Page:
While there are many critics of the movie and the creative liberty they took regarding the Book of Exodus, I truly appreciated how much this show took that conversation in consideration. They represented religion in a way that was not too overwhelming for the audience, but kept the topic present and balanced throughout the plot. It’s a hard task to take on and it’s one of the major achievements The Prince of Egypt succeeded in.
While this musical has a lot of development ahead, the foundation upon which The Prince of Egypt sits is present and allows this story to shine. If you are in California and fell in love with this story growing up as much as I did, please deliver yourself to the promise land. Go see The Prince of Egypt at Theatreworks in Silicon Valley now through November 5. You will not be disappointed.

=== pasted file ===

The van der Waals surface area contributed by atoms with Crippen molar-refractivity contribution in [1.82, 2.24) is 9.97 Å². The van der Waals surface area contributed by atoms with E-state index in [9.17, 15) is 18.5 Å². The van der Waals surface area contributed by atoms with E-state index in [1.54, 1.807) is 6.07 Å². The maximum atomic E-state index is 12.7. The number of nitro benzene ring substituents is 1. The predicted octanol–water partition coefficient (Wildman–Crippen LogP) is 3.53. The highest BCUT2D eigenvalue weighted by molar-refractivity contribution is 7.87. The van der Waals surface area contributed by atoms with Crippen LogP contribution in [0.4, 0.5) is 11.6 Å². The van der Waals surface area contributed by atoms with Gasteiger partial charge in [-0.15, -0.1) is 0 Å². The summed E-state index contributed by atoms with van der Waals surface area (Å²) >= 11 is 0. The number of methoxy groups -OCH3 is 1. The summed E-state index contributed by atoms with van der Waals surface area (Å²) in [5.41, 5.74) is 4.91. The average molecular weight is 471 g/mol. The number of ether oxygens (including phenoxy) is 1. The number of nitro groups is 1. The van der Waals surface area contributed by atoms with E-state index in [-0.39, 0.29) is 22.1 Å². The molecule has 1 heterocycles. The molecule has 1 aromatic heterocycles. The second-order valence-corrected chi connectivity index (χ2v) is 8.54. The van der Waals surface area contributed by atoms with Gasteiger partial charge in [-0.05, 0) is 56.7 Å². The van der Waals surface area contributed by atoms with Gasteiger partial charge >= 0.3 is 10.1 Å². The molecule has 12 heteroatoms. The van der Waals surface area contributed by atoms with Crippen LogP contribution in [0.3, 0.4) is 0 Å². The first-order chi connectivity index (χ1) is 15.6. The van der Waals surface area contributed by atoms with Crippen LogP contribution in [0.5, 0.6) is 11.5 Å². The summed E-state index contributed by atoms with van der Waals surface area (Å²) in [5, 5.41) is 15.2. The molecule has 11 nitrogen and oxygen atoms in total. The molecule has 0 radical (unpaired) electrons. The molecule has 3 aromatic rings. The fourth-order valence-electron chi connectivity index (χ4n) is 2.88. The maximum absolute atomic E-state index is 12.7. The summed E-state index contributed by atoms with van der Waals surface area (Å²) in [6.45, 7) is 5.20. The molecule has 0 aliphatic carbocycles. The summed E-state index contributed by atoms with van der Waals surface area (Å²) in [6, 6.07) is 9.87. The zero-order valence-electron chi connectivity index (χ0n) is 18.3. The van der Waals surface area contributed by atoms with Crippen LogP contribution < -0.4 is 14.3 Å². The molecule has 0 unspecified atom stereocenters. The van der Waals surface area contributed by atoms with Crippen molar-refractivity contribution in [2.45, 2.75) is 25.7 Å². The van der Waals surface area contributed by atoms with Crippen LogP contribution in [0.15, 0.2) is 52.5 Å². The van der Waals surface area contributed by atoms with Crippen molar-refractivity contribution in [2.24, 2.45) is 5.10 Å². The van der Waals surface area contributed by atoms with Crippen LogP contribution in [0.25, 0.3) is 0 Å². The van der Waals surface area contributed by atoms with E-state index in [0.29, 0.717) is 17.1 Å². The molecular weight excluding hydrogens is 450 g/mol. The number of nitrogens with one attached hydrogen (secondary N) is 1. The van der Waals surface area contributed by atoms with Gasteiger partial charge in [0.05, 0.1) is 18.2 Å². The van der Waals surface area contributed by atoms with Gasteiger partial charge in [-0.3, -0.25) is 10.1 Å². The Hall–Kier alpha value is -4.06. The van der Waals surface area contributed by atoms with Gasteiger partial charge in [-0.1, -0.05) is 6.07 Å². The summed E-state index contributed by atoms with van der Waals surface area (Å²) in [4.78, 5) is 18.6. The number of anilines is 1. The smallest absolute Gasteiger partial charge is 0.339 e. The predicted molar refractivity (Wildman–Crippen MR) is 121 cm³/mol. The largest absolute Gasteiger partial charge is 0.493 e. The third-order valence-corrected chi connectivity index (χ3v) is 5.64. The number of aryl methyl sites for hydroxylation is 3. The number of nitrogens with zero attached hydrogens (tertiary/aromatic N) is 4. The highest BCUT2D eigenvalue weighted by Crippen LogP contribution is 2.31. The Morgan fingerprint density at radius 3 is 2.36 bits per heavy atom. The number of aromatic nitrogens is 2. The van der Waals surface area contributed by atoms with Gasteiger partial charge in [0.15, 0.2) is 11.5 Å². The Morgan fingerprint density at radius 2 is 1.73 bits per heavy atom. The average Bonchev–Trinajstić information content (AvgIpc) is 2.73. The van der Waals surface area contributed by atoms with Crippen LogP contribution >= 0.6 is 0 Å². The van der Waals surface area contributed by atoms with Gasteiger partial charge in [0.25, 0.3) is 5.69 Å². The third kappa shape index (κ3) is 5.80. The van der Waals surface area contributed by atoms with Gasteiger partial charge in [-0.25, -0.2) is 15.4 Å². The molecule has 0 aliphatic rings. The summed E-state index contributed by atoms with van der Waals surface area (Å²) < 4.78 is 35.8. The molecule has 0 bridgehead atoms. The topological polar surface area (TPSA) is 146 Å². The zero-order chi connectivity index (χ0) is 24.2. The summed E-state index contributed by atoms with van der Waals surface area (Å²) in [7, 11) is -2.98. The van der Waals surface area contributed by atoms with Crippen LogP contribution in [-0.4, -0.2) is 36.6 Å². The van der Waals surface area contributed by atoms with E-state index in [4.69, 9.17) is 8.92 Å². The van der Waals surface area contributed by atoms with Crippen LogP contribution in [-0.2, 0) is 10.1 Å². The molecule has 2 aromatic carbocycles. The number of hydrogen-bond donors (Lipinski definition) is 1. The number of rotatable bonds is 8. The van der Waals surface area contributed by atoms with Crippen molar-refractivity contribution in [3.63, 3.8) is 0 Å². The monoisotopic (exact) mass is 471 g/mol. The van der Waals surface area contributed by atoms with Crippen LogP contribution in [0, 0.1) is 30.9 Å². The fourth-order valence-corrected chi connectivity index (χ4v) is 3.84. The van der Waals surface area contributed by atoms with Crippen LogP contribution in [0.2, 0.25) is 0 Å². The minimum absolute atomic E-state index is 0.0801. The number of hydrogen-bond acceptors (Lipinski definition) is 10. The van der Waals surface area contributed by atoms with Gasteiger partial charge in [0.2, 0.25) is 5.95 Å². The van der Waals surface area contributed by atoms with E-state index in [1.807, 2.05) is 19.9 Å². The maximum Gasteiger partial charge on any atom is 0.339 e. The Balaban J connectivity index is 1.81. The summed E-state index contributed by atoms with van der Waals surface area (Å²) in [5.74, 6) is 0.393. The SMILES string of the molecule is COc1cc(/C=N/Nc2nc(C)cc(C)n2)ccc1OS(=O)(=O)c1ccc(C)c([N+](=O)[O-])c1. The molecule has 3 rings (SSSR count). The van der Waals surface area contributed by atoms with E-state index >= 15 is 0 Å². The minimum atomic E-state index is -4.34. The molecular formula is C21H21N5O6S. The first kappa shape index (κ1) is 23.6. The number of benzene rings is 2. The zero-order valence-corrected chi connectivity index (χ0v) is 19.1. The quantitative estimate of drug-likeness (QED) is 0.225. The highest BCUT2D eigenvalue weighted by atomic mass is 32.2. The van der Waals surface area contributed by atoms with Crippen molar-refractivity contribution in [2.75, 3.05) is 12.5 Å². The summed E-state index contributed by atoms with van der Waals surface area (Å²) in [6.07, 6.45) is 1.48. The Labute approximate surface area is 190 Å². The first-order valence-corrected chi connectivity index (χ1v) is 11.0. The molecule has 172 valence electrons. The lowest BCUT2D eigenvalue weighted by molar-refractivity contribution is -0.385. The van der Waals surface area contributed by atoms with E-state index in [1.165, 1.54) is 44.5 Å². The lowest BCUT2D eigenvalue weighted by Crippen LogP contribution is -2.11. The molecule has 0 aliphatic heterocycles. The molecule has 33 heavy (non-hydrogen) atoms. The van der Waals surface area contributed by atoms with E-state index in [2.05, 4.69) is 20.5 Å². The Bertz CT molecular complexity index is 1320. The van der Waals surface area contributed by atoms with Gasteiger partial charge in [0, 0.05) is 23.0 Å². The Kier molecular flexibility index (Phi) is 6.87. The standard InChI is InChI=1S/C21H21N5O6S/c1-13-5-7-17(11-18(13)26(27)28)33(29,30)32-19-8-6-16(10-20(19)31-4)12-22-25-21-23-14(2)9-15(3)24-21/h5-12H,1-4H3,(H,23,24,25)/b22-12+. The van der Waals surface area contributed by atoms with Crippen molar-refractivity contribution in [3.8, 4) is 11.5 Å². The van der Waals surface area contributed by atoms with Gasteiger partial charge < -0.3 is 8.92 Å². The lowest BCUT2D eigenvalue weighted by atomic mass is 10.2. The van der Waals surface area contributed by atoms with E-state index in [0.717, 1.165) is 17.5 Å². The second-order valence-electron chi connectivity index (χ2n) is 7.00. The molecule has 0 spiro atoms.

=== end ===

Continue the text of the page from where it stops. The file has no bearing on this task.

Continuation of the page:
Jordan Nickels is a playwright and dramaturg, originally from the Midwest, with a Bachelor of Science in Theatrical Studies from Ball State University. He previously worked with Nashville Children’s Theatre, Goodspeed Opera House, Florida Studio Theatre, and The Walt Disney Company. He also served as a Blog Contributor and Managing Editor for two years at Camp Broadway in New York City. Jordan currently resides in San Francisco, CA and works as a Development Assistant at American Conservatory Theater. Website: http://www.jordannickels.com, Twitter and Instagram: @jnickels8.
Photo: Kevin Berne